Who says they’re innocents victimized by European fisherman? As inaccurate as that is, it’s at least more correct than the view that pirates are some sort of agents of Al Qaeda.

    As I noted in my previous post on this topic, piracy did originate as a quasi-coast guard of the Puntland that learned through experience the profitablity of ransoming. Kaplan called it the “innocence of piracy.”

    Certainly the most innovative thing about piracy in Somalia is its slick organization, or what I called in my previous post “good corporate governance.” That this careful organization of the piracy business is now spreading to the securitization of piracy profits is a further extension of the careful operation of piracy in Somalia, and something to be watched as it creates a model that can be applied globally for criminal organizations to thrive.

    And of course, I thoroughly agree with you that non-lethal methods of piracy are absurd, and if everyone was shooting to kill, things would be very different.

  6. Chirol says:

    Curzon: Pirates themselves as well as Westerners have claimed they are merely defending their coastal waters against European fisherman as well as other Western companies dumping waste.

  7. Mike S says:

    As a professional mariner who has had to traverse the areas mentioned here I read these posts with some interest. Your view that the problem started with a de facto Coast Guard gone rouge doesn´t stand up to the harsh reality of the fact that the robbing and killing in the area has been going on for a very long time and has been conveniently ignored until they tagged a large tanker whereupon the rest of the world suddenly woke up and said “Wait a minute. That threatens our lifestyle now!” We have been screaming about this problem for years and have been ignored or brushed off as being lost in yesterday because “those things don´t happen in modern times”.
    Thomas your statement that such a group cannot last is wrong. The Barbary Coast pirates maintained exactly such an operation for a very long time until it was wiped out by the US navy in the 1700´s. The British Navy was the best in the game. destroying piracy operations that were in some cases over 100 years old in areas of India and the Caribbean thereby significantly increasing both the security of world trade and the safety of mariners. In both these cases pirates had formed large “exchanges” that even became quasi-governments to facilitate their operations and shared the profits and losses.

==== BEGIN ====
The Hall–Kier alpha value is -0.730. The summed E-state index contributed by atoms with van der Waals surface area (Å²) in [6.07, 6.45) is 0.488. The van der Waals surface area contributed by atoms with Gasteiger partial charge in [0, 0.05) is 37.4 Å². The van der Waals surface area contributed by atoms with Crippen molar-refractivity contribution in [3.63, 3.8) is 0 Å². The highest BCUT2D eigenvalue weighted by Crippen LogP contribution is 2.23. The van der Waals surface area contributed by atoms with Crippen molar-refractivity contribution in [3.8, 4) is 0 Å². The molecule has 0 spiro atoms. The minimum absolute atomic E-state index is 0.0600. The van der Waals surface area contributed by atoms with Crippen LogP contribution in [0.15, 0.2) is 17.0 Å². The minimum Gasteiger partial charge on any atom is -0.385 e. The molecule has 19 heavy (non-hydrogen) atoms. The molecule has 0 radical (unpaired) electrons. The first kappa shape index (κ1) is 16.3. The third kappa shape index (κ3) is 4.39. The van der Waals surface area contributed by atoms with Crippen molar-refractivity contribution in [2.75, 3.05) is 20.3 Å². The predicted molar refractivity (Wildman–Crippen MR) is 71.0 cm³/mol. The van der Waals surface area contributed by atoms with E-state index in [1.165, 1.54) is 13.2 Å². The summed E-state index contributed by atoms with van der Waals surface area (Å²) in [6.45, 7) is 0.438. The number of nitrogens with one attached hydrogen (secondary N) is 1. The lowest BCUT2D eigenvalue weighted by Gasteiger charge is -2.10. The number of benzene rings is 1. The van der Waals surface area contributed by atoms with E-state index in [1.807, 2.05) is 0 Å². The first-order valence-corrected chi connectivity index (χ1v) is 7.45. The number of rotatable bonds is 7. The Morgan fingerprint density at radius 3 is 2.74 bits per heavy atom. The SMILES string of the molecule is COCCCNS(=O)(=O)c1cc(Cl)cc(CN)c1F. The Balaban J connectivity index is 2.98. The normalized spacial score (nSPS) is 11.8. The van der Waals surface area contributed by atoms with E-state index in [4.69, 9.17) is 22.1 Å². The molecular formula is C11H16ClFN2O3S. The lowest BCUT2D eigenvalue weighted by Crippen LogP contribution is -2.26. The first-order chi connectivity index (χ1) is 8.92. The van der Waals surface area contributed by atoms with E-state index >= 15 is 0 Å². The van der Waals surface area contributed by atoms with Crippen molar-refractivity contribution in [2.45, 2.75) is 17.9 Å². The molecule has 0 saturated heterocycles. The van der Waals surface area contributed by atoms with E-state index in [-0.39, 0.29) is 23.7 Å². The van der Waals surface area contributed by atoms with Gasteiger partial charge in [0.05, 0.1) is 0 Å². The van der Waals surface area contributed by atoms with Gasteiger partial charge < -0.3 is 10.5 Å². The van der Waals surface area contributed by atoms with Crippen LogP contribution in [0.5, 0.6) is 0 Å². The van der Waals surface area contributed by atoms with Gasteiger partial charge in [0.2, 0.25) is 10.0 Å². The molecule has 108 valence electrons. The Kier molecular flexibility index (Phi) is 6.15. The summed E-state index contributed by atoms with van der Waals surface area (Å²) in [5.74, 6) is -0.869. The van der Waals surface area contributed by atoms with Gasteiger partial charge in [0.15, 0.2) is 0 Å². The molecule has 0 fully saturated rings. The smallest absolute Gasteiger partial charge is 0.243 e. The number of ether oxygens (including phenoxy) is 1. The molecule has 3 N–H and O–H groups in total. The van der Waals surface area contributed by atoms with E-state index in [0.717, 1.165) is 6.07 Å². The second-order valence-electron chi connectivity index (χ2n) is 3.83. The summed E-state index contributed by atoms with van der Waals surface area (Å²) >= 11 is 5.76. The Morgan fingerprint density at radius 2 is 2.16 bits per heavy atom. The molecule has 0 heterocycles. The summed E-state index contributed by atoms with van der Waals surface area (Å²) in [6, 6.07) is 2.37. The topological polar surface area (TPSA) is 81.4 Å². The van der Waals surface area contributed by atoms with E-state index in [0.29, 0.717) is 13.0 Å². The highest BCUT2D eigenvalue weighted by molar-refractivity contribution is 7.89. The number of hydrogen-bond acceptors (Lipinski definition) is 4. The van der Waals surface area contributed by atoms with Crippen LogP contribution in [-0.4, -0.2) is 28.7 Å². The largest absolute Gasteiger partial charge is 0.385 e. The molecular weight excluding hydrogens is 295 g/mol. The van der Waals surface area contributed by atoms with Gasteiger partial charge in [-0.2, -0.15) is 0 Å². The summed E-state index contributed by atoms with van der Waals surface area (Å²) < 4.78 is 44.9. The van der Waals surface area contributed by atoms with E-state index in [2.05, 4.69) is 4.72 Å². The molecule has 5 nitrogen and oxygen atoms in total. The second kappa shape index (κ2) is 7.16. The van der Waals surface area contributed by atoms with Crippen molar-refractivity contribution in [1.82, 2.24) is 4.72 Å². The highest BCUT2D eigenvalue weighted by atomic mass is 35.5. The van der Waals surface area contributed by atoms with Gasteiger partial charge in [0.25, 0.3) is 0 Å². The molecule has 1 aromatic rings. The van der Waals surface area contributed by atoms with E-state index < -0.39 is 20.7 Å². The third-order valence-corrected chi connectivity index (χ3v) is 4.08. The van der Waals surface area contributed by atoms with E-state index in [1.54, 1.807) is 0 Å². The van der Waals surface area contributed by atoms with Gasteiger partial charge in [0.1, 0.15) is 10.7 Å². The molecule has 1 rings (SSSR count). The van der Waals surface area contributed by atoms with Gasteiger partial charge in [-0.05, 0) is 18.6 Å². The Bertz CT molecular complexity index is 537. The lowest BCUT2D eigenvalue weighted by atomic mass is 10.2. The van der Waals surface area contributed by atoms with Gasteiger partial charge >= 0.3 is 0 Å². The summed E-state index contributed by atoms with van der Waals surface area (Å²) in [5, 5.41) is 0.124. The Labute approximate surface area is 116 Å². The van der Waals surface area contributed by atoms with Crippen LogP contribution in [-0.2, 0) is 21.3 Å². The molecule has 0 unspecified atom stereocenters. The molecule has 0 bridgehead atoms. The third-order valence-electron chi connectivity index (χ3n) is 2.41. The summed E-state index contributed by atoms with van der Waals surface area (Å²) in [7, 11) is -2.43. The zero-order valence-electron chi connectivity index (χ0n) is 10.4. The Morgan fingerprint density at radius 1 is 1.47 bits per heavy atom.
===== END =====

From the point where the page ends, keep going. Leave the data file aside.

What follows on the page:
Chirol- The territorial waters of Somalia do not extend to the Seychelles Islands which lie far beyond their 200 nm limit so the argument of protecting their waters is pure fabrication . Furthermore if they were arresting so called polluters and illegal fishermen than why are they A. also seizing dry cargo vessels and bulk carriers who don´t carry such cargo and B. demanding ransom instead of putting them on trial? I would recommend anyone supporting this fallacy educate themselves on the basics of shipping operations and maritime law before believing everything theyhear even if it has been espoused by “Western” sources.
    Curzon- I can´t agree more with your statement re the use of lethal force by the navies involved. There is also however the need to attack and completely destroy the shore bases supporting them. This occured in the Malacca Straits a number of years ago when piracy became a serious problem there and things have gone very quiet in that area ever since. It was also the method used by earlier navies to destroy the pirate empires in various areas around the world.
    International law on piracy is quite clear calling them a threat to all nations and specifically gives any warship the right to deal with them in any manner it sees fit to bring them to justice and eliminate the problem. Were the pirate gangs off Somalia to return to the pile of smoking rubble that used to be their home and base (presuming that they survived a hail of gunfire every time they tried to hijack a ship or any contact with a naval vessel) the problem would die away very rapidly. The only question remains is when the rest of the world will get the guts to do it. Meanwhile we just go on dying and getting injured in this area so the rest of the world can have the things they atke for granted.

  8. Chirol says:

    Mike S: You are guilty of not doing any background research. If you actually had read read the post and the comments, I noted that -others claim- the pirates are just defending their coastal waters making clear that I do not share this view. Read carefully before launching such a rant.